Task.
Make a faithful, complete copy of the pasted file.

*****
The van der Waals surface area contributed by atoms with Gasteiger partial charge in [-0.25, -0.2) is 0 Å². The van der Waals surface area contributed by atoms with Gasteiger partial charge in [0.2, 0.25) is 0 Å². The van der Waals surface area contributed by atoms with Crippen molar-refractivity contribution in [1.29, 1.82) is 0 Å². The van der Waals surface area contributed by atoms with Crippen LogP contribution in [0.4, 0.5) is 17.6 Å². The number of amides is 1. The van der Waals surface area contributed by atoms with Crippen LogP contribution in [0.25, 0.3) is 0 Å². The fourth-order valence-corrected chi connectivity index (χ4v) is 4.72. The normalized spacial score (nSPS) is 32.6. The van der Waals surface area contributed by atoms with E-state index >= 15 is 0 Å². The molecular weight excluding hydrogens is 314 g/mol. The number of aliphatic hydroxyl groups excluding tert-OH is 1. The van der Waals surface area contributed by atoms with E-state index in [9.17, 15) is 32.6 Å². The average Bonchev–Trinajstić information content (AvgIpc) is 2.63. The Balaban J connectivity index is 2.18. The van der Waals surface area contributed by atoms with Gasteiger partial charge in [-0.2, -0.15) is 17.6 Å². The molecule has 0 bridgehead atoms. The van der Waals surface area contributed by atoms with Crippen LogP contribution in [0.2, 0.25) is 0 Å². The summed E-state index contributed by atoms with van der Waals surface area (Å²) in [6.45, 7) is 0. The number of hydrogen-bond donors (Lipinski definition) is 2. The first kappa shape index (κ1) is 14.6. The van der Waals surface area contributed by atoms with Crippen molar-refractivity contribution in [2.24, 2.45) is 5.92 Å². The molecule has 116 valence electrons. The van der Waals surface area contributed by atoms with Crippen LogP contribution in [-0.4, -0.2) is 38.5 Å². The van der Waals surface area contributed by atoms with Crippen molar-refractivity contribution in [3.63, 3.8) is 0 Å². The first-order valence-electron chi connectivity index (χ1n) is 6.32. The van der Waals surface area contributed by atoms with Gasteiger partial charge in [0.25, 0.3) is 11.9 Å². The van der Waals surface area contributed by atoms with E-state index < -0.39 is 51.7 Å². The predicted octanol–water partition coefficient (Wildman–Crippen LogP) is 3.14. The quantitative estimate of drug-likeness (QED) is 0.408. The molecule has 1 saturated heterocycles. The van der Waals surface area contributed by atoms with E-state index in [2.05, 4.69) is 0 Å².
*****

The van der Waals surface area contributed by atoms with Gasteiger partial charge in [-0.25, -0.2) is 0 Å². The van der Waals surface area contributed by atoms with Gasteiger partial charge in [0.2, 0.25) is 0 Å². The van der Waals surface area contributed by atoms with Crippen molar-refractivity contribution in [1.29, 1.82) is 0 Å². The van der Waals surface area contributed by atoms with Crippen LogP contribution in [0.4, 0.5) is 17.6 Å². The number of amides is 1. The van der Waals surface area contributed by atoms with Crippen LogP contribution in [0.25, 0.3) is 0 Å². The fourth-order valence-corrected chi connectivity index (χ4v) is 4.72. The normalized spacial score (nSPS) is 32.6. The van der Waals surface area contributed by atoms with E-state index >= 15 is 0 Å². The molecular weight excluding hydrogens is 314 g/mol. The number of aliphatic hydroxyl groups excluding tert-OH is 1. The van der Waals surface area contributed by atoms with E-state index in [9.17, 15) is 32.6 Å². The average Bonchev–Trinajstić information content (AvgIpc) is 2.63. The Balaban J connectivity index is 2.18. The van der Waals surface area contributed by atoms with Gasteiger partial charge in [-0.2, -0.15) is 17.6 Å². The molecule has 0 bridgehead atoms. The van der Waals surface area contributed by atoms with Crippen LogP contribution in [0.2, 0.25) is 0 Å². The summed E-state index contributed by atoms with van der Waals surface area (Å²) in [6.45, 7) is 0. The number of hydrogen-bond donors (Lipinski definition) is 2. The first kappa shape index (κ1) is 14.6. The van der Waals surface area contributed by atoms with Crippen molar-refractivity contribution in [2.24, 2.45) is 5.92 Å². The molecule has 116 valence electrons. The van der Waals surface area contributed by atoms with Crippen LogP contribution in [-0.4, -0.2) is 38.5 Å². The van der Waals surface area contributed by atoms with Crippen molar-refractivity contribution in [3.63, 3.8) is 0 Å². The first-order valence-electron chi connectivity index (χ1n) is 6.32. The van der Waals surface area contributed by atoms with Gasteiger partial charge in [0.25, 0.3) is 11.9 Å². The van der Waals surface area contributed by atoms with E-state index < -0.39 is 51.7 Å². The predicted octanol–water partition coefficient (Wildman–Crippen LogP) is 3.14. The quantitative estimate of drug-likeness (QED) is 0.408. The molecule has 1 saturated heterocycles. The van der Waals surface area contributed by atoms with E-state index in [2.05, 4.69) is 0 Å².